All of this also made me think of Galaxy Quest, one of my favorite films of all time.  And if you have not seen Galaxy Quest, you are missing out on quite a ride.  It’s a comedy/science fiction/adventure film and if you don’t like it, then I think you might have to have your head examined.  But the dynamics of the stars of the old TV show in Galaxy Quest eerily reminded me of what I witnessed yesterday on the panel.  Ok, just Kathryn Leigh Scott but listening to her description of the reactions of the original actors to the new Tim Burton/Johnny Depp film made me think about how some characters/roles become so much of an actor’s personality that it is difficult to let them go.  So I can understand the reluctance Kathryn Leigh Scott has at relinquishing her title as Maggie Evans/Josette DePrés.  Because after this film gets released, if it is any sort of hit, Kathryn Leigh Scott will from that point forward be known as ‘the original’ Maggie Evans/Josette DePrés and that is far different from being her (Maggie Evans and company).  Yes a few others have played the role but this time it’s different.  This time it’s a major Hollywood film and suddenly I felt very bad for Kathryn Leigh Scott who was promoting her new book about the shooting of the film that just may strip away part of her being for the rest of her existence.

If you are wondering why I’m not covering what was said, that was because nothing much was said.  The original cast went to do cameo appearances in the new film.  That’s about it.  They signed non-disclosure statements so they couldn’t talk about it.  Now, this is where I think Tim Burton and Warner Bros. made a mistake.  Uh, you have a built in fan base.  Couldn’t Tim or Johnny have made an appearance at NYCC for this film?  Them talking along with Kathryn Leigh Scott would have upped the ante significantly – a combination of old and new Dark Shadows.  I’m sure the audience would have eaten the trailer up.  I’m not entirely sure what Warner Bros. was thinking but their marketing people might want to get their heads out of their asses and exploit something that is already in place.  What a wasted opportunity.  Oh, and some promo stuff would have gone a long way.  Now that I’ve experienced a Comic Con for the first time in my life, I cannot believe how short-sighted Hollywood can be.  They aren’t exploiting enough film and television panels on the East Coast.  And just an FYI, almost every single TV panel I went to was standing room only, or close to it.  Word of mouth among geeks is worth a lot more than some wasted advertising, marketing people.  Just remember that.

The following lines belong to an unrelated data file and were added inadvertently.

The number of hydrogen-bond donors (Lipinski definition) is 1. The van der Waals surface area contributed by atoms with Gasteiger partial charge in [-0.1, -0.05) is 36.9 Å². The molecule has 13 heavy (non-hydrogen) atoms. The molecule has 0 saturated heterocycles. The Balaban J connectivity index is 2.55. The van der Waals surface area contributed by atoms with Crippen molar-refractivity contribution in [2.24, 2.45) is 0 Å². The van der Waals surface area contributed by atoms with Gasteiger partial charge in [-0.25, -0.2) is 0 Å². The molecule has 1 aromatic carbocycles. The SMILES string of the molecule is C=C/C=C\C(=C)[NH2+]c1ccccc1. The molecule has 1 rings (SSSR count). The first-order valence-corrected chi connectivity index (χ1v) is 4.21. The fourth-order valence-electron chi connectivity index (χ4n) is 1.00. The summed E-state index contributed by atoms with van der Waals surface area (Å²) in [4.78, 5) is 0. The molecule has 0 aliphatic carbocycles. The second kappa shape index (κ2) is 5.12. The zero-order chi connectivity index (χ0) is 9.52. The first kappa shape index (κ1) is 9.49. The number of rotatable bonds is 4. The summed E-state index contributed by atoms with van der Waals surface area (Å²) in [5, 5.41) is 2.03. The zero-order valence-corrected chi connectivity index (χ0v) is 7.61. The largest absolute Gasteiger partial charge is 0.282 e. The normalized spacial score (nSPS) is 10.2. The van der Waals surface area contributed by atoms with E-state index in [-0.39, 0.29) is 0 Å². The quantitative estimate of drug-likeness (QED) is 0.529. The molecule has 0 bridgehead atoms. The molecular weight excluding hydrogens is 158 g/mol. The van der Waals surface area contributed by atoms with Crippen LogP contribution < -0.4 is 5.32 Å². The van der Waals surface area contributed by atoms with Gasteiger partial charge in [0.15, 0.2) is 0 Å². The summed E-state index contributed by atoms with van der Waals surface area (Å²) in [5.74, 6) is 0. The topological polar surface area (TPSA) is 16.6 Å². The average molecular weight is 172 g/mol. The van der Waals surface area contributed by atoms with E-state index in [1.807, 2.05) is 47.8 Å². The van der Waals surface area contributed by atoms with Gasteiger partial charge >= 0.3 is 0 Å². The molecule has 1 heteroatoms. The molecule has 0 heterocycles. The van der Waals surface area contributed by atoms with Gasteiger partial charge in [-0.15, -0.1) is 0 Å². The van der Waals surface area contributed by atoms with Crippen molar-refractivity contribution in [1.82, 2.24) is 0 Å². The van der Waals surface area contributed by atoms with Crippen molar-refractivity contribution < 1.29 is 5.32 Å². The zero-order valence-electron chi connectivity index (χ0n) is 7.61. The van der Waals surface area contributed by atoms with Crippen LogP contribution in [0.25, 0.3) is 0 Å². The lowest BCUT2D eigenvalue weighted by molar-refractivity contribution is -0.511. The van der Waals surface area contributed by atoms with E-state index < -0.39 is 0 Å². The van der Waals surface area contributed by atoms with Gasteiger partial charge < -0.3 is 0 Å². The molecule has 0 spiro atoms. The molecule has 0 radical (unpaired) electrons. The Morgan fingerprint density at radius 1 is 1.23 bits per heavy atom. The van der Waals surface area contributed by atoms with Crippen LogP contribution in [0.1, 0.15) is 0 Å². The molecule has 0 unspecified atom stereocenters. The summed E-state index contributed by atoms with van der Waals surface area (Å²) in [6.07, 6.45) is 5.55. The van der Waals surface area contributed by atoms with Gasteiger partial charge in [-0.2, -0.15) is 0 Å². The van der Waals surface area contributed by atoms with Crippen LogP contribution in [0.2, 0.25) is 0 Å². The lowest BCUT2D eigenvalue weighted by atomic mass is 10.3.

As for Dark Shadows, I will be going to see it next May, it’s tentative release date, but I won’t forget Warner Bros. wasted a great opportunity.  Just for that, I’ll go at the matinee price.

Notes From New York Comic Con: Haven Panel

16 Oct

Eric Balfour discussing his character on the "Haven" panel at NYCC.

First of all, the good news for Haven fans is that Syfy announced the series was renewed for Season 3 and there was an order for 13 episodes which will air in the Summer 2012.  This panel was added at the last-minute so it was a pleasant surprise.  There was no formal screening but the audience was treated to an out-takes reel as well as a sneak preview of the special Christmas episode which is a stand-alone episode so it won’t take place after the action of the Season 2 finale.  I was a bit wary of it as I tend to dislike special holiday episodes but this one looked fun since the “trouble” was that everyone thought it was Christmas in July.  It will be airing on Syfy on December 6th at 10pm.

The Haven panel consisted of the shows stars, Emily Rose (Audrey), Lucas Bryant (Nathan) and Eric Balfour (Duke) along with the shows writer/producers Sam Ernst and Jim Dunn.  Ernest and Dunn talked about the beginnings of the show, and how initially it didn’t have any supernatural elements until they sent a draft of the story to Stephen King who felt there needed to be one so they added it to the show.